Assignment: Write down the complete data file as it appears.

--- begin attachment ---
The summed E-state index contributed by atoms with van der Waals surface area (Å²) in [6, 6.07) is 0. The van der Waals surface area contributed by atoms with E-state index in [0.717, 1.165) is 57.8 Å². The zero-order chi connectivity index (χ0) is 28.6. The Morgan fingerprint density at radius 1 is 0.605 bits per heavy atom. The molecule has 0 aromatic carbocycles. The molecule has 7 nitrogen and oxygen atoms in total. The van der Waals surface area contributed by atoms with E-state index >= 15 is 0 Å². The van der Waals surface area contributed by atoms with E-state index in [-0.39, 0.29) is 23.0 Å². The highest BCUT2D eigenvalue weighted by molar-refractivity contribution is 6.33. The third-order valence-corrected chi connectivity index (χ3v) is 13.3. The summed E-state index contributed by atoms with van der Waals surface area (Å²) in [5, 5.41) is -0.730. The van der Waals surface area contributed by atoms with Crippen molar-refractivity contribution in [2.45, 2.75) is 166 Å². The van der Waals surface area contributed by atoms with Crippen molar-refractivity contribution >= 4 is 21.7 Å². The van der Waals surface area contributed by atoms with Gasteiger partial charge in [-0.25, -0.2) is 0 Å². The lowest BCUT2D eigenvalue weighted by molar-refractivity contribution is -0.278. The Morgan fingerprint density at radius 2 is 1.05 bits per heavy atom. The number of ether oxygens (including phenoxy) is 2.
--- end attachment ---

The summed E-state index contributed by atoms with van der Waals surface area (Å²) in [6, 6.07) is 0. The van der Waals surface area contributed by atoms with E-state index in [0.717, 1.165) is 57.8 Å². The zero-order chi connectivity index (χ0) is 28.6. The Morgan fingerprint density at radius 1 is 0.605 bits per heavy atom. The molecule has 0 aromatic carbocycles. The molecule has 7 nitrogen and oxygen atoms in total. The van der Waals surface area contributed by atoms with E-state index >= 15 is 0 Å². The van der Waals surface area contributed by atoms with E-state index in [-0.39, 0.29) is 23.0 Å². The highest BCUT2D eigenvalue weighted by molar-refractivity contribution is 6.33. The third-order valence-corrected chi connectivity index (χ3v) is 13.3. The summed E-state index contributed by atoms with van der Waals surface area (Å²) in [5, 5.41) is -0.730. The van der Waals surface area contributed by atoms with Crippen molar-refractivity contribution in [2.45, 2.75) is 166 Å². The van der Waals surface area contributed by atoms with Crippen molar-refractivity contribution >= 4 is 21.7 Å². The van der Waals surface area contributed by atoms with Gasteiger partial charge in [-0.25, -0.2) is 0 Å². The lowest BCUT2D eigenvalue weighted by molar-refractivity contribution is -0.278. The Morgan fingerprint density at radius 2 is 1.05 bits per heavy atom. The number of ether oxygens (including phenoxy) is 2.